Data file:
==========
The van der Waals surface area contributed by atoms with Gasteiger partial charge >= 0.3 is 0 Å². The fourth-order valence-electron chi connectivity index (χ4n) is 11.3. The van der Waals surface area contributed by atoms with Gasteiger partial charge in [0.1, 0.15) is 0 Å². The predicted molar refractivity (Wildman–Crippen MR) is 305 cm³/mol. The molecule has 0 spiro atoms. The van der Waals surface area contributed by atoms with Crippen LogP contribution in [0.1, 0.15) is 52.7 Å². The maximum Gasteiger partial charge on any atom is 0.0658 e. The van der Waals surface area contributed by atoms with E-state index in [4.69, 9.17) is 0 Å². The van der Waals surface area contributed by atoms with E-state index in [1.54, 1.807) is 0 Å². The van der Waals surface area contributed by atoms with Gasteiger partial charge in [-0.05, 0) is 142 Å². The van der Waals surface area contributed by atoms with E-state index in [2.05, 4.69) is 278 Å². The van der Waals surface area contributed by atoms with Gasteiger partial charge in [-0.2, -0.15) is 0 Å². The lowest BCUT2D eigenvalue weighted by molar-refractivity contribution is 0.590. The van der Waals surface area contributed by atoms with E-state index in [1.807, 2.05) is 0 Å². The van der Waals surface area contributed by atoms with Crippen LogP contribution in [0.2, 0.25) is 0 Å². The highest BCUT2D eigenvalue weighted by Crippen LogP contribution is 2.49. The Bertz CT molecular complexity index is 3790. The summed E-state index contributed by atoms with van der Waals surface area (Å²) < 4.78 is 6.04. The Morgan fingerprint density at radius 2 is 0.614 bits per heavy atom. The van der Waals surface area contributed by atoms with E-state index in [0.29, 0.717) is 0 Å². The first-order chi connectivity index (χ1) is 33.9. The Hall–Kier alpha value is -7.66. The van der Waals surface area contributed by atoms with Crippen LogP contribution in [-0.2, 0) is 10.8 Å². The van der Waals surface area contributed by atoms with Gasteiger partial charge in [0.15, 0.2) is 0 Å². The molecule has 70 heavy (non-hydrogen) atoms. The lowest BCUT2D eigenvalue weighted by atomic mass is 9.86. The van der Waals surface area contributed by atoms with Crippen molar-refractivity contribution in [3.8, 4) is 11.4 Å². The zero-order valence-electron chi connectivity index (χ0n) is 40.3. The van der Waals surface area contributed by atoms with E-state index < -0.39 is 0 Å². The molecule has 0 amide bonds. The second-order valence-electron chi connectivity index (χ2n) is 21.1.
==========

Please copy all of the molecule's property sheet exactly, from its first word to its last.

The van der Waals surface area contributed by atoms with Gasteiger partial charge >= 0.3 is 0 Å². The fourth-order valence-electron chi connectivity index (χ4n) is 11.3. The van der Waals surface area contributed by atoms with Gasteiger partial charge in [0.1, 0.15) is 0 Å². The predicted molar refractivity (Wildman–Crippen MR) is 305 cm³/mol. The molecule has 0 spiro atoms. The van der Waals surface area contributed by atoms with Crippen LogP contribution in [0.1, 0.15) is 52.7 Å². The maximum Gasteiger partial charge on any atom is 0.0658 e. The van der Waals surface area contributed by atoms with E-state index in [4.69, 9.17) is 0 Å². The van der Waals surface area contributed by atoms with E-state index in [1.54, 1.807) is 0 Å². The van der Waals surface area contributed by atoms with Gasteiger partial charge in [-0.05, 0) is 142 Å². The van der Waals surface area contributed by atoms with E-state index in [2.05, 4.69) is 278 Å². The van der Waals surface area contributed by atoms with Gasteiger partial charge in [-0.2, -0.15) is 0 Å². The lowest BCUT2D eigenvalue weighted by molar-refractivity contribution is 0.590. The van der Waals surface area contributed by atoms with E-state index in [1.807, 2.05) is 0 Å². The van der Waals surface area contributed by atoms with Crippen LogP contribution in [0.2, 0.25) is 0 Å². The highest BCUT2D eigenvalue weighted by Crippen LogP contribution is 2.49. The Bertz CT molecular complexity index is 3790. The summed E-state index contributed by atoms with van der Waals surface area (Å²) < 4.78 is 6.04. The Morgan fingerprint density at radius 2 is 0.614 bits per heavy atom. The van der Waals surface area contributed by atoms with E-state index in [0.29, 0.717) is 0 Å². The first-order chi connectivity index (χ1) is 33.9. The Hall–Kier alpha value is -7.66. The van der Waals surface area contributed by atoms with Crippen LogP contribution in [-0.2, 0) is 10.8 Å². The van der Waals surface area contributed by atoms with Gasteiger partial charge in [0.15, 0.2) is 0 Å². The molecule has 70 heavy (non-hydrogen) atoms. The lowest BCUT2D eigenvalue weighted by atomic mass is 9.86. The van der Waals surface area contributed by atoms with Crippen molar-refractivity contribution in [3.8, 4) is 11.4 Å². The zero-order valence-electron chi connectivity index (χ0n) is 40.3. The van der Waals surface area contributed by atoms with E-state index < -0.39 is 0 Å². The molecule has 0 amide bonds. The second-order valence-electron chi connectivity index (χ2n) is 21.1.